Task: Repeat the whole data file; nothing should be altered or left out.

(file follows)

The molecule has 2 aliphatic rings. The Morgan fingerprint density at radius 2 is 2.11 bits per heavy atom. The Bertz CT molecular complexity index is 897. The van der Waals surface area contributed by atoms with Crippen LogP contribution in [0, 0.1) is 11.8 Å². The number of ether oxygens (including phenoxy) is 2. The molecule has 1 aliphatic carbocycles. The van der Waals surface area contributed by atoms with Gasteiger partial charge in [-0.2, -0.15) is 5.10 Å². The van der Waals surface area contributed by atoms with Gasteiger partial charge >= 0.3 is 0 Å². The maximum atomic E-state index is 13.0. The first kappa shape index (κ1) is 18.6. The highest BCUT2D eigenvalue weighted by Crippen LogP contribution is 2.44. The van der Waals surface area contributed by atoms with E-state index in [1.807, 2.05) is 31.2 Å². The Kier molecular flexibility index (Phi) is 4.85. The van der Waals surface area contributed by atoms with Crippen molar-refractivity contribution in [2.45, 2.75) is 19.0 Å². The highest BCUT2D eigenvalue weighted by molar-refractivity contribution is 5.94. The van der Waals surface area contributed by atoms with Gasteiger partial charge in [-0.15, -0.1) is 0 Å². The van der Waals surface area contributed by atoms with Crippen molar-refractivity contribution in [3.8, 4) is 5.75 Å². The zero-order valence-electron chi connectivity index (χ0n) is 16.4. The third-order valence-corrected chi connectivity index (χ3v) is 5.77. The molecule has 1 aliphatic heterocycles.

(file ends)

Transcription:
The molecule has 2 aliphatic rings. The Morgan fingerprint density at radius 2 is 2.11 bits per heavy atom. The Bertz CT molecular complexity index is 897. The van der Waals surface area contributed by atoms with Crippen LogP contribution in [0, 0.1) is 11.8 Å². The number of ether oxygens (including phenoxy) is 2. The molecule has 1 aliphatic carbocycles. The van der Waals surface area contributed by atoms with Gasteiger partial charge in [-0.2, -0.15) is 5.10 Å². The van der Waals surface area contributed by atoms with Gasteiger partial charge >= 0.3 is 0 Å². The maximum atomic E-state index is 13.0. The first kappa shape index (κ1) is 18.6. The highest BCUT2D eigenvalue weighted by Crippen LogP contribution is 2.44. The van der Waals surface area contributed by atoms with E-state index in [1.807, 2.05) is 31.2 Å². The Kier molecular flexibility index (Phi) is 4.85. The van der Waals surface area contributed by atoms with Crippen molar-refractivity contribution in [2.45, 2.75) is 19.0 Å². The highest BCUT2D eigenvalue weighted by molar-refractivity contribution is 5.94. The van der Waals surface area contributed by atoms with Gasteiger partial charge in [-0.15, -0.1) is 0 Å². The van der Waals surface area contributed by atoms with Crippen molar-refractivity contribution in [3.8, 4) is 5.75 Å². The zero-order valence-electron chi connectivity index (χ0n) is 16.4. The third-order valence-corrected chi connectivity index (χ3v) is 5.77. The molecule has 1 aliphatic heterocycles.